>> Talks on the science and philosophy of Emergence
at the Dutch Institute for Emergent Phenomena
DIEP organises regular DIEP seminars which you can watch below and other events. On Jan 22nd 2019, DIEP organised a focus session on Emergence at all length scales at Physics@Veldhoven (see full programme here), covering topics from hard/soft matter to quantum gravity and quantum theory. On May 25th 2018, DIEP organised a focus session on Emergent Phenomena during the Route 2 community building day (see full programme here), featuring talks on emergent phenomena by scientists in different fields including theoretical physics, biophysics, hard and soft condensed matter, mathematics and cosmology. Below you find a brief note on the speaker, abstract and the recording of each talk.
>> DIEP Seminars
DIEP Seminar #1 22nd June 2018: Jeremy Butterfield, Cambridge U.
On Dualities and Equivalences Between Physical Theories
Jeremy Butterfield is a distinguished philosopher of physics and a senior research fellow at Trinity College, Cambridge. He works on philosophical aspects of emergence and visited DIEP from the 20th-23rd of June 2018. As part of his stay he gave a talk on dualities and its relation to emergence.
On the DIEP concept and structure (and notions of emergence)
Jácome coordinates some of the DIEP effort and works on string theory, black holes, hydrodynamics and elastic membranes. In this talk he presents the original debate within modern physics of reductionism versus emergentism starting with Dirac and ending in Anderson. He gives a catalog of the plurality of definitions of emergence that have been proposed in the literature and finally he mentions the research questions that DIEP is interested in.
From brains to black holes: information and emergent phenomena
Vijay works on string theory and holography investigating how gravity, space and time emerge from quantum theory. But his investigations on fundamental questions such as these have led him to study information processing in biophysics and the brain. Besides being an active high energy physicist, he is the head of a group on biophysics.
Alix works on condensed matter and new emergent phases of matter. Her talk will give a broad overview of such phases that arise from strong electron-electron interactions such as unconventional superconductivity, exotic types of magnetic and electric order as well as quantum criticality. Alix will argue that condensed matter can be an excellent tool for the study of emergence, where, by means of experiments, emergent states can be characterised in detail, some of which are still lacking a proper microscopic understanding.
Frank works on probability theory and the emergence of macro-dynamics from statistical systems, which can be viewed as an instance of the laws of large numbers. Examples of emergent dynamics include hydrodynamics but also universal equations such as the heat equation emerging from the chaotic motion of molecules. Frank is also interested in how accurate these equations are and the universality of the fluctuations around it.
Joop works on the structural formation of large cosmological structures such as galaxies by means of hardcore numerical simulations that mimmic the beginning period of the evolution of the universe. He is interested in the emergence of the cosmic web and the relations between black holes and galaxies. Joop will be discussing different aspects of emergent phenomena that appear in cosmology, including self-organisation processes at cosmological scales.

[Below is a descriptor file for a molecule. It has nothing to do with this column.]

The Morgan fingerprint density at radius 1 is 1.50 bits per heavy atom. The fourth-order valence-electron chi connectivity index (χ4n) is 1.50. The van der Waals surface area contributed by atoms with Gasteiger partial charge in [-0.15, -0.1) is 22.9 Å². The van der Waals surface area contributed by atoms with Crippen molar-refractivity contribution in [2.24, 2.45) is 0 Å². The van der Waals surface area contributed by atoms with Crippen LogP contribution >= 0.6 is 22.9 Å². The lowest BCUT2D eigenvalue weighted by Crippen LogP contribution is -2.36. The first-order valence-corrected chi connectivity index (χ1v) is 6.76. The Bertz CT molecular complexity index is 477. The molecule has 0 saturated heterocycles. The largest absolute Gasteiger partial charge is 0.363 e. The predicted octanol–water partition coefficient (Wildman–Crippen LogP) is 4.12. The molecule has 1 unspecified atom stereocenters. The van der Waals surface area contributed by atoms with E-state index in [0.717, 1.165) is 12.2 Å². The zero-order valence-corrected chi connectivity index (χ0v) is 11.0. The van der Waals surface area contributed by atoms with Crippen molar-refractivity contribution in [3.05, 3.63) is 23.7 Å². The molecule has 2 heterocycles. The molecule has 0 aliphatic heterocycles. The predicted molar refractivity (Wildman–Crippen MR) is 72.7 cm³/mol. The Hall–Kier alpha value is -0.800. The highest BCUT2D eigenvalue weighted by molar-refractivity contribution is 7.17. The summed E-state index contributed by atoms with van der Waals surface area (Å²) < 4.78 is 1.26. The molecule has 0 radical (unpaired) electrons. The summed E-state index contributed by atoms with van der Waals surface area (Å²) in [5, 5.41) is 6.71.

Daan Frenkel, Cambridge U.
Merging and emerging behaviour in us and around us
Daan works on the interface between chemistry, soft condensed matter and nano materials, developing new methods for numerically simulating large classes of physical systems at different length scales which exhibit different types of emergent behaviour: nucleation in colloids, phase transitions in DNA molecules and self-assembly in proteins. Through his work you will find out how so many different sciences are interconnected at different scales.
Center for Materials Theory, Rutgers, Hubbard Theory Consortium
Emergence and Reductionism: An Awkward Baconian Alliance
Reductionism is the marvellous idea that as we take matter apart to its smallest constituents, and understand the laws and forces that govern them, we can understand everything. Emergence, by contrast, is the intriguing idea that as matter comes together, it develops novel properties and unexpected patterns of collective behavior. Reductionism and emergence play an intertwined role in the everyday life of the physicist, yet we rarely stop to contemplate their relationship: indeed, the two are often regarded as conflicting world-views.
During the last years it has become clear that space and time are not fundamental but emergent notions that arise from underlying, more fundamental building blocks. In this talk the main ideas behind this key example of emergence, in particular the important role of quantum entanglement and quantum information, will be described, and applications to black holes and various open problems will be addressed.
The Emergence of the Classical World from Quantum Theory
Despite traditional claims to the contrary (based on the WKB Approximation, Ehrenfest’s Theorem, eigenvalue asymptotics, etc.), it is not at all clear how and in which sense classical physics is a limiting case of quantum physics. This is true even in the non-relativistic, non-field theoretical case, not to speak of the derivation of space-time, gravity, and classical field theories from quantum theory. The framework of Emergence provides a natural language for this problem. We explain this framework and review recent progress in the non-relativistic case.